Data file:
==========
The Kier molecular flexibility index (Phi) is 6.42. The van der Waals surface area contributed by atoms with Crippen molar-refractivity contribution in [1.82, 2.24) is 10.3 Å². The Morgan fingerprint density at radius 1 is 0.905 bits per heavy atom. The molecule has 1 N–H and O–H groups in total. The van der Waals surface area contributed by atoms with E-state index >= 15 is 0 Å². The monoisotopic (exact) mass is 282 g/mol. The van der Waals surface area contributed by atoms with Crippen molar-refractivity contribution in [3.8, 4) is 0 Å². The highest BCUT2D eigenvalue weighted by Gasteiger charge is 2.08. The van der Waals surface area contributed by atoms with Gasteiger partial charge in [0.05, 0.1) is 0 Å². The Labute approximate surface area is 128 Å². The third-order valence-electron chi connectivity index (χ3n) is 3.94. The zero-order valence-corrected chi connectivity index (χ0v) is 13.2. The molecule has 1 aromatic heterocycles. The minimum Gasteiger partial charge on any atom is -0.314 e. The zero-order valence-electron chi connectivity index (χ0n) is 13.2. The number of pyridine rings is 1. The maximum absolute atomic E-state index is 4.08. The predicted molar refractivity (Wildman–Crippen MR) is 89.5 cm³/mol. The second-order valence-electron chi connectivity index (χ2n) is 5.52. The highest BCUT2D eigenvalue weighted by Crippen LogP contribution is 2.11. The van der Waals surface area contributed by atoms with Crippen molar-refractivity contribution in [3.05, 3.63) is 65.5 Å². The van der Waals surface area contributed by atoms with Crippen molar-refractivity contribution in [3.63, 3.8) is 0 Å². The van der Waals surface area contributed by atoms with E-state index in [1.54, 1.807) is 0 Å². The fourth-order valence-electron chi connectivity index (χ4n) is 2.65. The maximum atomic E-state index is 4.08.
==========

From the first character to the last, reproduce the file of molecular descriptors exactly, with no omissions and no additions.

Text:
The Kier molecular flexibility index (Phi) is 6.42. The van der Waals surface area contributed by atoms with Crippen molar-refractivity contribution in [1.82, 2.24) is 10.3 Å². The Morgan fingerprint density at radius 1 is 0.905 bits per heavy atom. The molecule has 1 N–H and O–H groups in total. The van der Waals surface area contributed by atoms with E-state index >= 15 is 0 Å². The monoisotopic (exact) mass is 282 g/mol. The van der Waals surface area contributed by atoms with Crippen molar-refractivity contribution in [3.8, 4) is 0 Å². The highest BCUT2D eigenvalue weighted by Gasteiger charge is 2.08. The van der Waals surface area contributed by atoms with Gasteiger partial charge in [0.05, 0.1) is 0 Å². The Labute approximate surface area is 128 Å². The third-order valence-electron chi connectivity index (χ3n) is 3.94. The zero-order valence-corrected chi connectivity index (χ0v) is 13.2. The molecule has 1 aromatic heterocycles. The minimum Gasteiger partial charge on any atom is -0.314 e. The zero-order valence-electron chi connectivity index (χ0n) is 13.2. The number of pyridine rings is 1. The maximum absolute atomic E-state index is 4.08. The predicted molar refractivity (Wildman–Crippen MR) is 89.5 cm³/mol. The second-order valence-electron chi connectivity index (χ2n) is 5.52. The highest BCUT2D eigenvalue weighted by Crippen LogP contribution is 2.11. The van der Waals surface area contributed by atoms with Crippen molar-refractivity contribution in [3.05, 3.63) is 65.5 Å². The van der Waals surface area contributed by atoms with Crippen molar-refractivity contribution in [3.63, 3.8) is 0 Å². The van der Waals surface area contributed by atoms with E-state index in [1.54, 1.807) is 0 Å². The fourth-order valence-electron chi connectivity index (χ4n) is 2.65. The maximum atomic E-state index is 4.08.